Sunday, June 13, 2010
Ottawa Citizen has an interesting article today here on a proposition to increase immigration to Canada by about 20 to 30% per year, in order to bring its population to 100 million by 2080 in order to give it a more important geostrategic importance than it has now, as well as to fill out the country as a whole as even though the population is almost all close to the US border it's still fairly spread out. The area from Winnipeg to southern Ontario for example is a lot of nothing:
I don't agree with a lot of the reasons put forth for a 100 million strong population (one of the reasons given is possible war in the 21st century but conflicts only continue to decrease and there is no reason for this trend to stop either), but the idea of a more ambitious Canada is something I am definitely for. A vast increase in population of this type though should not be an end in and of itself; it should be the result of a more impressive national character. For example one could say that having 100 million would make it easier to build high-speed rail lines throughout the country, but then again if an impressive period of sustained growth through the 1990s and early 2000s don't produce a single high-speed line even in such concentrated areas as Edmonton to Calgary or Toronto to Windsor, then more people will not solve the problem. At the same time, the Canadian Space Agency has had more or less the same budget it had at its inception in 1989 (plus a tiny bit for inflation), while population has increased by 5 million (about 20%) since then.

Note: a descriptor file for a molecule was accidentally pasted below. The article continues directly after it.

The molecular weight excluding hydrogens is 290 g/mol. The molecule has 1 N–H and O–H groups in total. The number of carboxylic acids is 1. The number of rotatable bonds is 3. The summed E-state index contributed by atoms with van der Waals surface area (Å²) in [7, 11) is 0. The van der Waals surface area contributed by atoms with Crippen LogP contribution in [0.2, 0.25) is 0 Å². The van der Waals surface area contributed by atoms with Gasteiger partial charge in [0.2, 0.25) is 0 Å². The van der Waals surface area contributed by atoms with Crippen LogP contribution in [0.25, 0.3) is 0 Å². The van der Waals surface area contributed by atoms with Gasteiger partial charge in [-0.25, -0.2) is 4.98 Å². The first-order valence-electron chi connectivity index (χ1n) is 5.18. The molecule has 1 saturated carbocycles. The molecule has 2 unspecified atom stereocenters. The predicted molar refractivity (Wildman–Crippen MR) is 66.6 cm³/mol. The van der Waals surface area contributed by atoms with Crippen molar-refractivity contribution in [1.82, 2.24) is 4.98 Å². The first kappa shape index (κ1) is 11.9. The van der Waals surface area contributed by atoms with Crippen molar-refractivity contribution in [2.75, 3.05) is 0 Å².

Of course, that doesn't mean that long-term planning such as creating larger centres of population between major cities isn't a good idea (and offering incentives to new immigrants to settle there) isn't important, so there is some room for planning centred on population alone. Without Red Deer in between Calgary and Edmonton for example it would be more difficult to make an argument for a high-speed line between the two cities.